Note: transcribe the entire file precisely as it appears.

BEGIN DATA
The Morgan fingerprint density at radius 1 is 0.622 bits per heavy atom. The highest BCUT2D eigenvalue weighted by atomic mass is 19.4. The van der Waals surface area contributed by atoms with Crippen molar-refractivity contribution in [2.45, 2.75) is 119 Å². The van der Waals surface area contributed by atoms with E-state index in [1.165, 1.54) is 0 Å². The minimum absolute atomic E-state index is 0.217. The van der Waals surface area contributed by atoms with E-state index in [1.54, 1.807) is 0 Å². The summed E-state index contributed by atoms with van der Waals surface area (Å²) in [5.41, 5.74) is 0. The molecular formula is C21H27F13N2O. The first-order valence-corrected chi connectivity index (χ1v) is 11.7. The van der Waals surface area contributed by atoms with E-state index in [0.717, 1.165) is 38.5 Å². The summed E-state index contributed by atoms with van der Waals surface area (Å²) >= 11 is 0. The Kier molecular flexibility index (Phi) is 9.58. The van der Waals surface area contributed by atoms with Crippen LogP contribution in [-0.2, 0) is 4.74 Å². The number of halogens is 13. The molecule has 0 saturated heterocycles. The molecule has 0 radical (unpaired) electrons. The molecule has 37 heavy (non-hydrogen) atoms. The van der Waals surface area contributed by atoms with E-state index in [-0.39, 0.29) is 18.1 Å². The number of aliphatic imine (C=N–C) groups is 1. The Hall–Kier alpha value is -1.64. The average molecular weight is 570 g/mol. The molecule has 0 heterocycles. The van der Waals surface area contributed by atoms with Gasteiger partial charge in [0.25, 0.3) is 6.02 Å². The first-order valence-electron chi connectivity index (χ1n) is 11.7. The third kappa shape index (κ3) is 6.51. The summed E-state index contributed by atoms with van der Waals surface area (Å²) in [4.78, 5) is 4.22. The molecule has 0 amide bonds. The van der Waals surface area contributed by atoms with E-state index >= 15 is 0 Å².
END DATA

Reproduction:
The Morgan fingerprint density at radius 1 is 0.622 bits per heavy atom. The highest BCUT2D eigenvalue weighted by atomic mass is 19.4. The van der Waals surface area contributed by atoms with Crippen molar-refractivity contribution in [2.45, 2.75) is 119 Å². The van der Waals surface area contributed by atoms with E-state index in [1.165, 1.54) is 0 Å². The minimum absolute atomic E-state index is 0.217. The van der Waals surface area contributed by atoms with E-state index in [1.54, 1.807) is 0 Å². The summed E-state index contributed by atoms with van der Waals surface area (Å²) in [5.41, 5.74) is 0. The molecular formula is C21H27F13N2O. The first-order valence-corrected chi connectivity index (χ1v) is 11.7. The van der Waals surface area contributed by atoms with E-state index in [0.717, 1.165) is 38.5 Å². The summed E-state index contributed by atoms with van der Waals surface area (Å²) >= 11 is 0. The Kier molecular flexibility index (Phi) is 9.58. The van der Waals surface area contributed by atoms with Crippen LogP contribution in [-0.2, 0) is 4.74 Å². The number of halogens is 13. The molecule has 0 saturated heterocycles. The molecule has 0 radical (unpaired) electrons. The molecule has 37 heavy (non-hydrogen) atoms. The van der Waals surface area contributed by atoms with E-state index in [-0.39, 0.29) is 18.1 Å². The number of aliphatic imine (C=N–C) groups is 1. The Hall–Kier alpha value is -1.64. The average molecular weight is 570 g/mol. The molecule has 0 heterocycles. The van der Waals surface area contributed by atoms with Gasteiger partial charge in [0.25, 0.3) is 6.02 Å². The first-order valence-electron chi connectivity index (χ1n) is 11.7. The third kappa shape index (κ3) is 6.51. The summed E-state index contributed by atoms with van der Waals surface area (Å²) in [4.78, 5) is 4.22. The molecule has 0 amide bonds. The van der Waals surface area contributed by atoms with E-state index >= 15 is 0 Å².